Quebec-based Ovation Logistics took delivery of the first of three electric trucks this past week, beginning what the last-mile provider’s CEO hopes is an eventual transition for its Canadawide fleet.
“The goal is to go zero carbon emissions,” Stéphane Gagné said.
Ovation, which specializes in home deliveries of bulky goods like refrigerators and washing machines, has a fleet of more than 220 trucks based out of 16 locations across Canada. Ovation will deploy the Nordresa T4+ Class 4 trucks in the Montreal area for Brault & Martineau, a retail chain selling furniture, electronics and appliances.
The trucks are built on an Isuzu chassis in Laval, Quebec, and Ovation’s have a minimum range of 285 kilometers – a figure based on lower electric performance in wintertime. Their size perfectly suits what a two-person team can typically deliver in a day, Gagné said.
“This thing has never been done before in Canada,” Gagné said of the use of electric trucks for the so-called “big and bulky” last-mile deliveries.
“This thing has never been done before in Canada.”
– Stéphane Gagné, CEO Ovation Logistics
Ovation operates on an asset-light model, subcontracting the deliveries themselves. An Ovation delivery partner is leasing the trucks, a model that would continue if the fleet conversion goes forward.
Gagné wouldn’t disclose the leasing costs, but he said the Quebec government offsets about 40%, offsetting the higher expense of electric versus conventional models. The result is that the electric trucks pay for themselves far more quickly with a projected fuel savings of C$18,000 to C$27,000 per truck.
“We make money the first month,” Gagné said. “If the technology proves itself, I have confidence we can convert our fleet based on return on investment,” Gagné said.
Gagné hopes to deploy another Nordresa vehicle in British Columbia during the first quarter of 2020. If the trucks perform as expected, Gagné envisions having 70 to 80% of its fleet operating on zero-emissions vehicles by 2025.
Ovation expects to perform about 900,000 deliveries this year. While ultimately the fleet conversion has to make sense for the bottom line, Gagné sees a higher purpose as well.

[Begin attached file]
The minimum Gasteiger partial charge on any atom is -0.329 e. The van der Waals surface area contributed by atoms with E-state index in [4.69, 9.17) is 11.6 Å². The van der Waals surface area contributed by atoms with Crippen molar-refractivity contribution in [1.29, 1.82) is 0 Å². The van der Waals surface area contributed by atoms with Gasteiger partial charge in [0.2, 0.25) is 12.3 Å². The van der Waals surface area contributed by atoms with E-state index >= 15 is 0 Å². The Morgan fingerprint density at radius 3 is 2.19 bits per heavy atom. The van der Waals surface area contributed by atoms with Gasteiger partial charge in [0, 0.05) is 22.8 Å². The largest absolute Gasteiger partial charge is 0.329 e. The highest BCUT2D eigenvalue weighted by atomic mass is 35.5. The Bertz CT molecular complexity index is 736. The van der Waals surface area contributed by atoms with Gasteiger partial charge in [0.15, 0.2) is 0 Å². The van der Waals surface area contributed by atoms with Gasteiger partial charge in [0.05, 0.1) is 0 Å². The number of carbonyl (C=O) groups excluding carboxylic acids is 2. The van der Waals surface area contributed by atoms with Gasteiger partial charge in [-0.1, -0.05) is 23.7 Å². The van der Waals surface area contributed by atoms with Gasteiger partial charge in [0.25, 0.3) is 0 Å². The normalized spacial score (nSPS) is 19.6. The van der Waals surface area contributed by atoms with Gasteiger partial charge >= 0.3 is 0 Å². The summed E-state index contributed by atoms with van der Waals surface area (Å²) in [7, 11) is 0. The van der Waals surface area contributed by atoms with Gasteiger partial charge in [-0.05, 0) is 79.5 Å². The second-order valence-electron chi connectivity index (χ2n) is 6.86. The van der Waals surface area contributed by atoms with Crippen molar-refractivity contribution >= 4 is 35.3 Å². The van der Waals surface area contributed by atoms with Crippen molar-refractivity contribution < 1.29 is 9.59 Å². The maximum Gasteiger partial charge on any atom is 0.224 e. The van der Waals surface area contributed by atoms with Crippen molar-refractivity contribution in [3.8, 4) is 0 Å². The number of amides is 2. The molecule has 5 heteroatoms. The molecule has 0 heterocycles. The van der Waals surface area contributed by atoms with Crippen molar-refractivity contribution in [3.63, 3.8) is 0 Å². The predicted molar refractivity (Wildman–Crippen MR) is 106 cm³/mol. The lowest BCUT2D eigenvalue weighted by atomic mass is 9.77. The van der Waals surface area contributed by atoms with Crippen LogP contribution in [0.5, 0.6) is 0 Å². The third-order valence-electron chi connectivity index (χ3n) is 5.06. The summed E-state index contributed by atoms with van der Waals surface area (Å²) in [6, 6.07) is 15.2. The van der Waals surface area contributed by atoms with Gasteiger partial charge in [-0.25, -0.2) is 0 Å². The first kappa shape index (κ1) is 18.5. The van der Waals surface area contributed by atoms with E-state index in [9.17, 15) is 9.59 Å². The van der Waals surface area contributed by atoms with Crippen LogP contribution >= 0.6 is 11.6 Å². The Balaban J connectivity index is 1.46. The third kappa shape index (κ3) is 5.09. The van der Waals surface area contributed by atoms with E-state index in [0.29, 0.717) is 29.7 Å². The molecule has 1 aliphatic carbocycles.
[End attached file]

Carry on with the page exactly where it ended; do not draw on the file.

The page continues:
“I have five children, so I care about the future,” Gagné said. “Many colleagues have kids too. We all agree that we need everything we can do to help the planet.”
Thief lands C$187,000 cheese shipment with forged paperwork
Police are looking for the thief made off with a C$187,000 shipment of cheese after presenting fraudulent paperwork to business in Ontario.
The theft occurred on Aug. 9 when a man pulled up with a truck and trailer to a business in Tavistock, Ontario. He presented false paperwork and then picked up a shipment bound for New Brunswick.
Police are investigating what is an unusually large cheese theft.
“The good news for us is that there’s some video surveillance,” said Ontario Provincial Police Constable Ed Sanchuk.
Sanchuk wouldn’t provide details on the status of the investigation, but said the case is a reminder that shippers need to use care when releasing cargo.
“You need to make sure you double check the manifest,” Sanchuk said. “When it doubt, make a few phone calls.”
Trucker dies in workplace accident
A funeral was held for Ontario trucker Christopher Hesch on Aug. 24, a week after he died in a workplace accident.
“For 20 years you were my rock, my soulmate, my best friend. You were my biggest cheerleader. My whole world is shattered without you. Rest easy my love and enjoy the ride on heaven’s Highway,” wrote his widow Shelley Uvanile-Hesch, a fellow trucker and CEO of Women’s Trucking Federation of Canada.
Hesch, 61, died on Aug. 18 following the incident at Sharp Transportation in Cambridge, Ontario.
Provincial authorities are investigating.
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